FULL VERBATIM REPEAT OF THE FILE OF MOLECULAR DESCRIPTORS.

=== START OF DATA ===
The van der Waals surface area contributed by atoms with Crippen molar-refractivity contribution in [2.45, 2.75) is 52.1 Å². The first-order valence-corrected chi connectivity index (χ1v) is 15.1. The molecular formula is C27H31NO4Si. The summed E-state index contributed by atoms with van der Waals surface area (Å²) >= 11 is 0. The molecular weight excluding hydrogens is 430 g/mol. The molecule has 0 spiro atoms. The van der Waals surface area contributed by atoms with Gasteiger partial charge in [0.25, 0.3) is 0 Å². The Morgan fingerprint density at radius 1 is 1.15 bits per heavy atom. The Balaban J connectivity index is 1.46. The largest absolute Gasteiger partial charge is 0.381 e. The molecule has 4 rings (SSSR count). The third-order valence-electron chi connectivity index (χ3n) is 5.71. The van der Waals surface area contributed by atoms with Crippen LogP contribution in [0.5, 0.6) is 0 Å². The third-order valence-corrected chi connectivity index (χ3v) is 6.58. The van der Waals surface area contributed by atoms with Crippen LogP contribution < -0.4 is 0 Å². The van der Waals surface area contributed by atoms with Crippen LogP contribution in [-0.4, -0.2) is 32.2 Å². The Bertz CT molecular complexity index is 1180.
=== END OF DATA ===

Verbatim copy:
The van der Waals surface area contributed by atoms with Crippen molar-refractivity contribution in [2.45, 2.75) is 52.1 Å². The first-order valence-corrected chi connectivity index (χ1v) is 15.1. The molecular formula is C27H31NO4Si. The summed E-state index contributed by atoms with van der Waals surface area (Å²) >= 11 is 0. The molecular weight excluding hydrogens is 430 g/mol. The molecule has 0 spiro atoms. The van der Waals surface area contributed by atoms with Gasteiger partial charge in [0.25, 0.3) is 0 Å². The Morgan fingerprint density at radius 1 is 1.15 bits per heavy atom. The Balaban J connectivity index is 1.46. The largest absolute Gasteiger partial charge is 0.381 e. The molecule has 4 rings (SSSR count). The third-order valence-electron chi connectivity index (χ3n) is 5.71. The van der Waals surface area contributed by atoms with Crippen LogP contribution in [0.5, 0.6) is 0 Å². The third-order valence-corrected chi connectivity index (χ3v) is 6.58. The van der Waals surface area contributed by atoms with Crippen LogP contribution < -0.4 is 0 Å². The van der Waals surface area contributed by atoms with Crippen LogP contribution in [-0.4, -0.2) is 32.2 Å². The Bertz CT molecular complexity index is 1180.